Umbrella seal vs. valve job



question: a guy at the shop said that a lot of times instead of a valve job, inline 6's need a change of the umbrella seals. He said there is a place that,for about $235, will blow up each cyl and change them.

Do this sound like good advice?

Obviously I wanna save a valve job if needed. I leak on #4 only. So bad it fouls the plug every couple of weeks.
8) as long as you have good and equal compression, the lowest cyl is within 20psi of the highest, then changing valve seals only is the way to go. is the compression difference is larger than 20psi then you need to go further in finding where the compression is going and repair it before you change valve seals. that could be a valve job or a rebuild, in either case the valve seals will be replaced anyway.
It cost me $3.oo to change my seels ecsept th cost to rent the tool they give me all the mony back when I brout the tool back
Absolutely, do it in your garage! :D
You can buy any of several types of tools to compress the valve springs. A lot of parts stores let you "buy" the tool, then bring it back for a refund. 8)
The trick is to keep the valves from falling into the cylinders, and forcing you to pull the head. :shock:
One method is to run each piston up to TDC. Then take clothesline, and feed it through the sparkplug hole, so the valve is held in place. (Make sure you leave the end of the line sticking out.) ;) Another method is to connect an adapter to the plug hole, and use air pressure to keep the valves closed.
Pay yourself $235. :D
Actually, bring that cylinder to BDC before the compression stroke, then insert about two feet of clothsline. Then, BY HAND, rotate the engine until it forces the balled up clothsline against the valves. That will hold them.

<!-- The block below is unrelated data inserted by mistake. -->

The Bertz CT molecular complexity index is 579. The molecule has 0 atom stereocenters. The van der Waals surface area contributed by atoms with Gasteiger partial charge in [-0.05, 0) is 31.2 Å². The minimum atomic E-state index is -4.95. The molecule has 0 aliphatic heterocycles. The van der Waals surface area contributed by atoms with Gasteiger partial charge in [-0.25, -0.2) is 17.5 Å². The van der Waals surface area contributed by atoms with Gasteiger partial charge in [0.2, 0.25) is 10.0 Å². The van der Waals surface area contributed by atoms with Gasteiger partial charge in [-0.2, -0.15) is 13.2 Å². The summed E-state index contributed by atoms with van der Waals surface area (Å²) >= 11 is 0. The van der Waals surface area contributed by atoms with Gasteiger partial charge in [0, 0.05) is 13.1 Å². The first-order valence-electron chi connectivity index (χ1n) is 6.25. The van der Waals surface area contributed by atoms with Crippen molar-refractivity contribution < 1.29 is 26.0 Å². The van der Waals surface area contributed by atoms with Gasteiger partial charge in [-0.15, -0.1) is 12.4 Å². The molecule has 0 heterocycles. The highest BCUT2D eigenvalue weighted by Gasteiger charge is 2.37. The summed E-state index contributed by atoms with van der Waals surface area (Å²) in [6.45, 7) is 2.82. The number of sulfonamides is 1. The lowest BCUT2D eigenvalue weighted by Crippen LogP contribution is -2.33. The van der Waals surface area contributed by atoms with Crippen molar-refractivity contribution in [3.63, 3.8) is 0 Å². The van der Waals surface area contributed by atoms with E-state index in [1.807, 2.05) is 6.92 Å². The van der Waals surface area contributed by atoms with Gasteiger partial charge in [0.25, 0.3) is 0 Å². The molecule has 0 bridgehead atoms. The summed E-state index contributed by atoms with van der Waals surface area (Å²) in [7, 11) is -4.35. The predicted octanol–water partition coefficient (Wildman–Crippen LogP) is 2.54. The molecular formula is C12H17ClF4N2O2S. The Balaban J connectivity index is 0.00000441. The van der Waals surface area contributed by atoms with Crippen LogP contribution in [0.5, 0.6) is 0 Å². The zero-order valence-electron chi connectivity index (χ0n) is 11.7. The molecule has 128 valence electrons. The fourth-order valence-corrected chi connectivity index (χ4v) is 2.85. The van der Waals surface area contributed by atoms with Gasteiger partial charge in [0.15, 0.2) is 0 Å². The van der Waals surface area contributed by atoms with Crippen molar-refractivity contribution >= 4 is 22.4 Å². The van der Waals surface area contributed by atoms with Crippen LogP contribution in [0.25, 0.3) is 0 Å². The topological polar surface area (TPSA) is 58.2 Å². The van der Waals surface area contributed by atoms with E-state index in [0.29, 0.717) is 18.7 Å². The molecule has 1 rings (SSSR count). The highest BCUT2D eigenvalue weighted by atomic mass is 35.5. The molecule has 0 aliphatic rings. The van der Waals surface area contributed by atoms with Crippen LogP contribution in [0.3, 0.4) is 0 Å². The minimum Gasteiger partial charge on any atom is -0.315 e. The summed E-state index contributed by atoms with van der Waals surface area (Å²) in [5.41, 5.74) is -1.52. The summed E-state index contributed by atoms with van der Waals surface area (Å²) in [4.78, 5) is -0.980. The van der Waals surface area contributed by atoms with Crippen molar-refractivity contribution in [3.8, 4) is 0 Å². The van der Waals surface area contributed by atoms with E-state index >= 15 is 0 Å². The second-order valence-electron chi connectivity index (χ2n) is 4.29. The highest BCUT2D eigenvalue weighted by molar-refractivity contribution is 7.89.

Before you use the valve spring compressor, tap the tops of the retainer with a rubber mallet to help loosen the keepers. Once done, rotate the engine in the opposite direction to remove the line.
MustangSix":1wce73yg said:
Once done, rotate the engine in the opposite direction to remove the line.
Aw, Jack... You take all the fun out of it! ;)
no I think you`ll have to pay your self $232. $3.oo for the seels :LOL:
The #5 cylinder/spark plug would foul and totally stop firing in 100 miles on my '65 Mustang. I replaced the seals after work at a plant I was working at (it had compressed air). I used the compressed air trick, I was able to use the hose from my compression checker along with some misc pipe fittings so I could attach an air chuck. I did have to "rap" the end of the valve and spring retainers to get the locks off. I didn't have a rubber mallet so I used the handle of my biggest screw driver. It only needs a little rap. The only other tool I would recommend is a magnet. They help remove the lock from the top of the valves or if they fall on top of the head. I think my engine had over 200K miles on it so the locks were very gooy and stuff. If you do use compressed air, leave the socket & breaker bar on the crank shaft nut. It will make sure the engine doesn't turn over when the air is applied. It took me about 1.5 hours to swap 'em out.